After a brief night in Casablanca, three of us rented a car and drove to Fes. We stopped in Skhirat, a small fishing town on the Atlantic, for lunch along the way. We ordered giant plates of seafood (fried fish plate and paella….so good). After peeling ourselves from the chairs, we continued on our way to Fes. It was a lovely drive; Morocco’s roads are in perfect condition and everything is well-marked. There are beautifully clean rest stops, with cafes, and scenic vistas.

Fes is a very interesting place. Nearly 200,000 people live in the old city. The old city’s streets are too narrow for cars, so it’s estimated to be the largest car-free inhabited area in the world. Unlike Marrakech, which was filled with motorcycles, there are no (or very few) motorcycles either. Just donkeys, and cats. So many cats. Morocco is a country inhabited entirely by cats. Even at a rest stop, in the nice sit-down fast-food place, there was a family of cats hanging out inside. My two companions are cat lovers, so it worked out well.

cat in marr
This cat is actually from Marrakech, but you get the idea
fes street and mosque
Street in Fes with a mosque peeking overhead

fes mosque

Fes also has the oldest (still operational) university in the world, the University of Al Quaraouiyine, founded in 859. Much of the city was built in the 8th and 9th centuries. We also saw the Chaouwara leather tannery, which was a little smelly. It rained quite a bit while we were in Fes, so the smell wasn’t as pungent as it usually is, apparently. Still, we were given sprigs of mint to use as a gas mask.

Entrance to the University
fes tannery
The tannery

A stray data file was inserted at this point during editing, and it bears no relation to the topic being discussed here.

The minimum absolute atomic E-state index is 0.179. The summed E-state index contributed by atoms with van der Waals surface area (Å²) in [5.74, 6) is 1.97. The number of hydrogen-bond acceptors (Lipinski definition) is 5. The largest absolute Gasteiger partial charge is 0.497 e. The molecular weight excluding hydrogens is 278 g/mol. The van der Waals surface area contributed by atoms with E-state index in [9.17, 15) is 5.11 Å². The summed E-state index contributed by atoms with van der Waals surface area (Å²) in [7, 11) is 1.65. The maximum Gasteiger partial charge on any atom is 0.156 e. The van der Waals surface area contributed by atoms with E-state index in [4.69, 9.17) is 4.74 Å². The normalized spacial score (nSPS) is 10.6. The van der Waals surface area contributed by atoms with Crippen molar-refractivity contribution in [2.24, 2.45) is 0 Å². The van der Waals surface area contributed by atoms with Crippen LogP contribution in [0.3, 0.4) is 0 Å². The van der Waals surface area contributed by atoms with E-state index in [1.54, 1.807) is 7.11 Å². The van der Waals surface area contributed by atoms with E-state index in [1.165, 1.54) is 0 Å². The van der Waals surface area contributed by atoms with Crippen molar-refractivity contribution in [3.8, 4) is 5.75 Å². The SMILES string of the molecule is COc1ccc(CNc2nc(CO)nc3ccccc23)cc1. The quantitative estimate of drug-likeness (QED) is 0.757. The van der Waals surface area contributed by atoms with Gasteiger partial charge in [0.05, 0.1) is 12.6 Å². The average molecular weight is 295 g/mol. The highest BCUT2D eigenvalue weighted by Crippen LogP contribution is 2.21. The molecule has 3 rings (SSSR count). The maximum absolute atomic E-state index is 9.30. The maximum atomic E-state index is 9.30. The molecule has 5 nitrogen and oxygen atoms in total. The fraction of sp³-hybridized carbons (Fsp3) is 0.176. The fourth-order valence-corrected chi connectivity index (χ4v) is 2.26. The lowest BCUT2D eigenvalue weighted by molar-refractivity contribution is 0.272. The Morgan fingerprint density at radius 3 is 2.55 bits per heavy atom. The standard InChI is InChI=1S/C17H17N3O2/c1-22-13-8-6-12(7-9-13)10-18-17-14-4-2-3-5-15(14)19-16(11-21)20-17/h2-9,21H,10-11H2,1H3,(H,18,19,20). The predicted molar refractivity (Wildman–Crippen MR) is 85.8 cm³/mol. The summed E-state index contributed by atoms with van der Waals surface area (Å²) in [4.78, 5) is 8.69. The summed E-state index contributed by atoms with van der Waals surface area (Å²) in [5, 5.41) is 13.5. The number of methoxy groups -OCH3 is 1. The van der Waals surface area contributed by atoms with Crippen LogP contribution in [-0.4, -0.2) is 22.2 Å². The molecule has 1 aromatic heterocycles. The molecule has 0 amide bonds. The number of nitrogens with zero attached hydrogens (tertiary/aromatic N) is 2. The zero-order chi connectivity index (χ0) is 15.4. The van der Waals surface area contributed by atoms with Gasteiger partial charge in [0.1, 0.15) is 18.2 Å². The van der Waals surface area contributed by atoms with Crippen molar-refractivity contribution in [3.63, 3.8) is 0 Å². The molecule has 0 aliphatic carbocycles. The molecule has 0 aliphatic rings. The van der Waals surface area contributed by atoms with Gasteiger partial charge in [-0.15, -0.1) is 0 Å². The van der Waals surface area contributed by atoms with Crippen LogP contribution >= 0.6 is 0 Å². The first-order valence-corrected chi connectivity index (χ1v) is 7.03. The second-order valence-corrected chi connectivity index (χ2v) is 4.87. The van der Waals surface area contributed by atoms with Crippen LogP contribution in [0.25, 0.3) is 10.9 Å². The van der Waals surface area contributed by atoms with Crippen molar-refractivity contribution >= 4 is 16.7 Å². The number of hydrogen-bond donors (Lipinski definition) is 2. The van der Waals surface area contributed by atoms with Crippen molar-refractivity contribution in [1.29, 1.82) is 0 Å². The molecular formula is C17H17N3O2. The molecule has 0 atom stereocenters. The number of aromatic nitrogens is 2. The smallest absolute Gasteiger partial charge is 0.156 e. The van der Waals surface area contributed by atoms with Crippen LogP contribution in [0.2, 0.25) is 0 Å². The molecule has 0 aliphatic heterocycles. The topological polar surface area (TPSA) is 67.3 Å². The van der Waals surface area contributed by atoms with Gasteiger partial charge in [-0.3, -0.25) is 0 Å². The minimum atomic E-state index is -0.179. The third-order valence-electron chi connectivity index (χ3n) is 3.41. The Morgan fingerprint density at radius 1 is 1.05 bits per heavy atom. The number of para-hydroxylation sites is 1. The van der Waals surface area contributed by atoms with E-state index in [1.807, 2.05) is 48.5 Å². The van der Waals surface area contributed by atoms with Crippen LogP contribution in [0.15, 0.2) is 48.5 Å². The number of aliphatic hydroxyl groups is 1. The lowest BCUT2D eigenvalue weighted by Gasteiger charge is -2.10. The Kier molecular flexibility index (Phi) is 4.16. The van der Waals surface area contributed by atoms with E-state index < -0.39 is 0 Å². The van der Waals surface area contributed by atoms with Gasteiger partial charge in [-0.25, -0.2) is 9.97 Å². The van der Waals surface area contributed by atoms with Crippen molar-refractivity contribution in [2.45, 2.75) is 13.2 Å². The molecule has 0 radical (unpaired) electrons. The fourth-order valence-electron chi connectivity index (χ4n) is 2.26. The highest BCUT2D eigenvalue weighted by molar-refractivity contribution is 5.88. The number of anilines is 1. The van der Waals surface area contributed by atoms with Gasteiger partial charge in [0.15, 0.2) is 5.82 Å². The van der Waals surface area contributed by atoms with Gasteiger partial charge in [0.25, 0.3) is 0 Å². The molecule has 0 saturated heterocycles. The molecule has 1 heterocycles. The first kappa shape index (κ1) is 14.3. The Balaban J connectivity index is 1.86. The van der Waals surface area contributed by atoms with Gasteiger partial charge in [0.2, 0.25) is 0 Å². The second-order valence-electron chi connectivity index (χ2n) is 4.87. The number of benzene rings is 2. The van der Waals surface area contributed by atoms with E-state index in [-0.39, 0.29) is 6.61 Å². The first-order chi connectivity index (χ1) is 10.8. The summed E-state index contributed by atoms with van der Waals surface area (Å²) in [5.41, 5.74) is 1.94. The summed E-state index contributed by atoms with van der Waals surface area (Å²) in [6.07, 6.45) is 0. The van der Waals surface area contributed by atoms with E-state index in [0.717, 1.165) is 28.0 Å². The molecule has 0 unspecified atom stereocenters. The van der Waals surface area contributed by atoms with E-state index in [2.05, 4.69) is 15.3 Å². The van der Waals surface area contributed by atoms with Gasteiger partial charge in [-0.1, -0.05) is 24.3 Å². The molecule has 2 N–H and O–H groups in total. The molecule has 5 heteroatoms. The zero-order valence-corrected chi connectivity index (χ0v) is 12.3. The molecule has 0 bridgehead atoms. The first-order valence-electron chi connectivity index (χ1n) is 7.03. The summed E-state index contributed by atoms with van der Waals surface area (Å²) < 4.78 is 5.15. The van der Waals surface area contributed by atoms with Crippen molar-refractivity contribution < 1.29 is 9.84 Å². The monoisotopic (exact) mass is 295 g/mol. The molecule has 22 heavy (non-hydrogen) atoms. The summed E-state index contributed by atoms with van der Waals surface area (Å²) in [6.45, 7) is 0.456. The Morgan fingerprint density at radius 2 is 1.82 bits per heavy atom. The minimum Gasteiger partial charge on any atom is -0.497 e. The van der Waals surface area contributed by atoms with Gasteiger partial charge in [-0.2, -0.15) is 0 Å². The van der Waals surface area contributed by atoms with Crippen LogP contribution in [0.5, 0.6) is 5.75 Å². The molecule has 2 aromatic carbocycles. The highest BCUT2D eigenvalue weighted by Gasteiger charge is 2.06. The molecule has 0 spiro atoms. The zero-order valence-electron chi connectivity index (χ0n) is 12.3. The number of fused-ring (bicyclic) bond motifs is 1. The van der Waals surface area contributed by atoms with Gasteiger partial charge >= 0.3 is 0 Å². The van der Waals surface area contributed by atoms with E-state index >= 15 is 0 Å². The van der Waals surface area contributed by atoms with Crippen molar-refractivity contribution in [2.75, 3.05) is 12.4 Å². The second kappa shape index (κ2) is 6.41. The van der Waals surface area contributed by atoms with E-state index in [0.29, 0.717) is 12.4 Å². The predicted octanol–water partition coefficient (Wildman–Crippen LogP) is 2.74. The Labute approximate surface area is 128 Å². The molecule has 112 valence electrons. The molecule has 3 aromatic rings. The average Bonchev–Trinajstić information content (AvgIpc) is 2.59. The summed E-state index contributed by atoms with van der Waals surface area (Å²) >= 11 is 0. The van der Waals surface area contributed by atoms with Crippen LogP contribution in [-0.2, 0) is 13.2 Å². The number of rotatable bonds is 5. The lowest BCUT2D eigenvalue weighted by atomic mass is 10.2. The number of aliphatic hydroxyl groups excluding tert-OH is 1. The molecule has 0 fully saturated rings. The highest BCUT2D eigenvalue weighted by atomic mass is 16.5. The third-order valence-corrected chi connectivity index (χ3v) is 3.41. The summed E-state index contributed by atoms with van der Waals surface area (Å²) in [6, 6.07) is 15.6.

We also did some shopping. Here is a spice shop. 

We also took a walking tour of the city, as well as tours of a pottery training center and the Jewish Mellah. There are still about 300 Jewish people in Fes, and a few synagogues. Right next to the Mellah is the King’s Palace (the top picture in the title), which was beautiful. There was also a giant stork nesting on the palace’s roof, which was an odd sight.

The highlight of our trip was probably our hotel, Riad Dar Bensouda. It used to be an imam’s home, and the imam’s mosque is next door. When he died, he was buried in the mosque and the home was sold. It’s an exquisite hotel (think bed and breakfast), with beautiful mosaics and a fantastic roof deck. The food was amazing, and the staff was incredibly helpful. The hotel felt a bit like an Escher painting; you had to walk down some stairs to get to breakfast, which was upstairs. The entire city felt like a labyrinth to me. The hotel sent a guide with us whenever we wanted to walk somewhere, and would send someone to us whenever we needed to be picked up. Some of the streets are so narrow, you have to walk single-file.

mosaic guy
This was amazing; he is making a mosaic tabletop. He makes it upside-down, like a giant puzzle, and then it’s adhered to the metal frame you can see behind him against the wall. The whole process, including the team of guys cutting the puzzle pieces, takes many weeks. 
fes pottery 4
The pottery school’s store. They ship internationally via DHL! 
pottery 4
Pottery in various stages of being painted
pottery 3
Here you can see the different patterns influenced by the different cultures in the region (Berber, Jewish, Islamic, etc)
fes bw
Fes street scene
fes birds 2
View from our riad’s roof, the pigeons were circling
fes narrow street
Example of a super narrow street
fes gate
Old city walls and gate in the Jewish Mellah. The top of the walls are what I used to think all castle walls looked like. This is how I would draw castles when I was little. 

After two delightful, albeit rain-soaked, days in Fes, we drove back to Casablanca for our flight back to Brazzaville.

fes panoramic
View of the city from up on a hill, where there is a fort, still in use by the military

4 thoughts on “Fes

  1. Gorgeous! I’m so amazed by the craftsmanship/artistry involved in everything from the ceramics to the tiles and even the blue-tinged bricks lining the streets. Morocco is definitely on my bucket list — so cool that you can just take a long weekend jaunt there!


    1. Thank you! It is definitely cool that it is so close, unfortunately the flights are not as cheap as I’d like them to be…. flying anywhere in Africa is so expensive! 😦 And you are absolutely right about the craftsmanship involved everywhere. It’s truly breathtaking. Also hi! I hope you’re well! Love your IG! 😉


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